The Daily Escape:
Rangdum Monastery, Suru Valley, India. While the monastery is Buddhist, most of the residents of the Suru Valley are Shia Muslims – photo by Sugato Mukherjee
Are you tired of reading about North Korea (NK)? Wrongo is certainly tired of writing about it. Steve Coll had an interesting take on the war between Trump and Kim:
In the history of nuclear diplomacy, no nation-state has ever given up atomic weapons in response to shrill threats.
We all have noted the continuing tit-for-tat between Donald Trump and Kim Jong-Un. Pat Lang has described the state of play between them as “Simian Mutual Hostility“, giving a name to the image of monkeys throwing their poo at each other in anger.
On 9/23, the US Airforce flew a bomber mission, closer to NK than at any time in the past 17 years. Although the flight took place in international airspace, NK called it an act of war, threatening to shoot down American aircraft, even in international airspace, if it happens again.
Are we now just one miscalculation away from the collapse of the Korean Armistice? Or worse, the start of the Second Korean War? Can cooler heads on both sides ratchet back the simian hostility?
Possibly. Since Trump’s election, NK representatives have been interested in figuring out Trump’s strategy. The WaPo reports that:
North Korean government officials have been quietly trying to arrange talks with Republican-linked analysts in Washington, in an apparent attempt to make sense of President Trump and his confusing messages to Kim Jong Un’s regime.
WaPo quotes a person with “direct knowledge”:
Their number one concern is Trump. They can’t figure him out.
So, could Trump calling Kim “Rocket Man” be a carefully calculated master stroke of foreign policy? It could, but don’t count on that. Trump did use “Crooked Hillary” to his advantage, but will calling Kim Rocket Man change the world’s perception of Kim in ways beneficial to America?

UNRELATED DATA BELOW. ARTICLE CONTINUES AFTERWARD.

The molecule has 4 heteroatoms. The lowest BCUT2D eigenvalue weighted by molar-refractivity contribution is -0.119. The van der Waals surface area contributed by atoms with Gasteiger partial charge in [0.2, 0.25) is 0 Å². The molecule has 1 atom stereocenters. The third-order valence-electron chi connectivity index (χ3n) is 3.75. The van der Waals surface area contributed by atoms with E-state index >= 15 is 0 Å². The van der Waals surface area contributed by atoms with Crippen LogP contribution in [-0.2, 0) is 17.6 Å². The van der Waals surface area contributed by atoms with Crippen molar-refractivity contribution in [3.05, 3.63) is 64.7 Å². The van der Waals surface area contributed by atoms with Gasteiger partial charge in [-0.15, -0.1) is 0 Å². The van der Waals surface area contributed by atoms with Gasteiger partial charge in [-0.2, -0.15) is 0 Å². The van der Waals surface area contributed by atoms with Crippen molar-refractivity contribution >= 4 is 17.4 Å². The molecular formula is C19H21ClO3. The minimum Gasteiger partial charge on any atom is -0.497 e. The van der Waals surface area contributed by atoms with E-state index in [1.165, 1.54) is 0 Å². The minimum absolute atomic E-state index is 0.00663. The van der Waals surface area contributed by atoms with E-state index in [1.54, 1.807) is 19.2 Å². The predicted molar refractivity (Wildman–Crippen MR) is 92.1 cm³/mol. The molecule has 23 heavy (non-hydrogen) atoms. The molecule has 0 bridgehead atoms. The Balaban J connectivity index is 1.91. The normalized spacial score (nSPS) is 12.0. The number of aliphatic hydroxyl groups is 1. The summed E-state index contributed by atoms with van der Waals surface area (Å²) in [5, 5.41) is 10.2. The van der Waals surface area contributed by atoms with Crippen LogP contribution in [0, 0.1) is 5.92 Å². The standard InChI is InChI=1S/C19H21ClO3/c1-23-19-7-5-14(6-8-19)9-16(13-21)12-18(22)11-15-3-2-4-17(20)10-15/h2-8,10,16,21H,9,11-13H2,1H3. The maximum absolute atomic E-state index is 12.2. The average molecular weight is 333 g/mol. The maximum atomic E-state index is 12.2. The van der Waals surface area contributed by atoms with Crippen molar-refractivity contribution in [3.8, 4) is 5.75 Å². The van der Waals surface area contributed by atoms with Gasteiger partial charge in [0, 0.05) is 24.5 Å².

It seems more like a direct challenge from an older man to a younger one, to put up or shut up. It appears that Trump is trying to goad Kim into an openly hostile reaction that could justify a US attack in “self-defense”.
That would be following the Tonkin Gulf playbook, as used by LBJ in 1964. After the attack, which to this day looks like a fabricated incident, the US had a pretext to escalate its involvement in Vietnam, with disastrous consequences. We wouldn’t leave Vietnam for another 11 years.
An air-zone intrusion near (in) NK waters is a perfect way for Trump to replay the Tonkin Gulf plan. Trump may hope that NK will attempt to shoot down one of our B-1B’s. The issue of whether the attack happens in NK territory or in international waters will be disputed, and will not be really understood by the media.
And what about NK saying “it’s an act of war”? “b” at Moon of Alabama says that NK had declared something an “act of war” or a “war declaration” some 200 times in their press, so, perhaps we shouldn’t take exception quite so strongly.
The landscape is that we have two leaders willing to say anything, hoping that the other guy starts the actual fight.
Let’s remember that China and Russia have asked the US to be patient with NK. China has a mutual defense treaty with NK, and has said it would react if NK were attacked. South Korea’s president said he does not want a war to happen.
Our “missile shield” for the US homeland isn’t reliable, yet our military has based its nuclear deterrence on it. And we revere these Pentagon guys as brilliant “strategists”. The systems do not work effectively, yet we act as if they will, and that the technical problems are solvable before we will need them.
We have no ability in the short run to defend the homeland against Kim’s ICBMs, but Trump’s idea is to goad Kim into a first strike.
The “big stick” mindset is at the core of the Pentagon’s philosophy. However, with China next door, and their stance clear, why does Trump continue to piss on Kim’s boots?
The US has a terribly flawed strategic position. When the monkeys are consumed with throwing the shit, the risk that something happens far down the chain of command increases. The Cuban Missile crisis could have escalated were it not for a level-headed US junior submarine officer.
Let’s leave the last word to Steve Coll:
“To overcome the perils of the present”, the President said at the UN last week, “we must begin with the wisdom of the past.” If only there were some evidence that Trump knew what that was, or how to use the power of his office to forge a less dangerous world.